Another reason to care is because the fascia is also connected to your emotions. For real. If you have a perpetual fascial imbalance that affects your posture and your daily movements, it will change your emotional state. When there is an alteration in your fascia, your posture is altered, therefore your emotions are altered. So, you definitely want to keep your fascia happy and healthy.
How do you do that, you ask? Well, it’s quite (almost, kinda sorta) simple!
First, you need to know what makes your fascia unhealthy. Unhealthy fascia can be caused by a sedentary lifestyle, dehydration, bad posture, unhealthy eating habits, poor sleep quality, or overuse/injury of the muscle. Lucky for you most of these are preventable!
So, you want to do the common knowledge healthy things like drink your water, eat your veggies, move your body, get sleep, and try to get your stress level down. You can also use self-myofascial release (SMR) with foam rolling and massagers, but there is a twist. Usually, when you foam roll, you use a roller to find the tender spot on the muscle and gentle roll back and forth for about 60 seconds. Instead, to release the fascia, you need to gently roll that area for 2-5 MINUTES. You don’t need much pressure; just soft, consistent pressure. Same with plain ole stretching, you need to gently hold the stretch for 2-5 minutes. In case you’re not understanding, the fascia responds better to longer durations and a soft touch instead of the hard and fast 60 seconds. You see, a fiber of fascia is strong enough to take on 2,000 lbs of pressure PER SQUARE INCH. This means you have to be sneaky by holding that gentle stretch longer. Ja feel?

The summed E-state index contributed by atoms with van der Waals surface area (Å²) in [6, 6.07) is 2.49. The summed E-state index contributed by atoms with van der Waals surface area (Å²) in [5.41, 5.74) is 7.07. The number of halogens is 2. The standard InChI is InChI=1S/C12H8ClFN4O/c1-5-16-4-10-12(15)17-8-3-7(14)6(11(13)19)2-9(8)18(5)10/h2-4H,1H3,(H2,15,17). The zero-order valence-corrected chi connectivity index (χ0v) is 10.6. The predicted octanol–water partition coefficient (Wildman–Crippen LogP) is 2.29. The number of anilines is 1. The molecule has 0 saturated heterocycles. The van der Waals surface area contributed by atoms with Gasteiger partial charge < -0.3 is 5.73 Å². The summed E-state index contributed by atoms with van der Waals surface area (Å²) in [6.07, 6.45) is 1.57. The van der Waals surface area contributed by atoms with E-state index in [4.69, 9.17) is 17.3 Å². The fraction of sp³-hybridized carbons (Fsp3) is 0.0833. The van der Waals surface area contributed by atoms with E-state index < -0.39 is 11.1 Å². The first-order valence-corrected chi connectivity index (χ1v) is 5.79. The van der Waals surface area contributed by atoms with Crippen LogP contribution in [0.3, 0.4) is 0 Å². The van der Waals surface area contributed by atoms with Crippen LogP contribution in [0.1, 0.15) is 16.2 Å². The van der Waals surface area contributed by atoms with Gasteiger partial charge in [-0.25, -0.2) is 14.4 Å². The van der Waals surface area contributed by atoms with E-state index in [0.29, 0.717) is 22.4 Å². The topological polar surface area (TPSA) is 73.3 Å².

There are also alternative care options such as fascial stretch therapy (FST) and movement therapy. During FST, the practitioner will help you discover your imbalances and will stretch those specific points in the fascia. Movement therapists typically use Alexander Technique and the Feldenkrais Method to help you become aware of your body and how you move.
To sum it up:
The fascia is a connective tissue throughout our entire body and gives us our human-like figure. There are four different kinds; superficial, deep, visceral, and parietal all of which are connected. The fascia clearly has a mind of its own with all its contracting without your permission. Then, when there is a problem somewhere in the body, it shortens or thickens to ‘help’ solve said problem only to cause problems somewhere else. Simply stated, when your fascia is unhappy, you are unhappy. All that being said, the fascia is remarkable, and we need to recognize it and care for it.
Our bodies are bad asses.
In two weeks I’ll post the next part of the Flexibility series! If you subscribe, it’ll go straight to your email!
As always, Just keep going!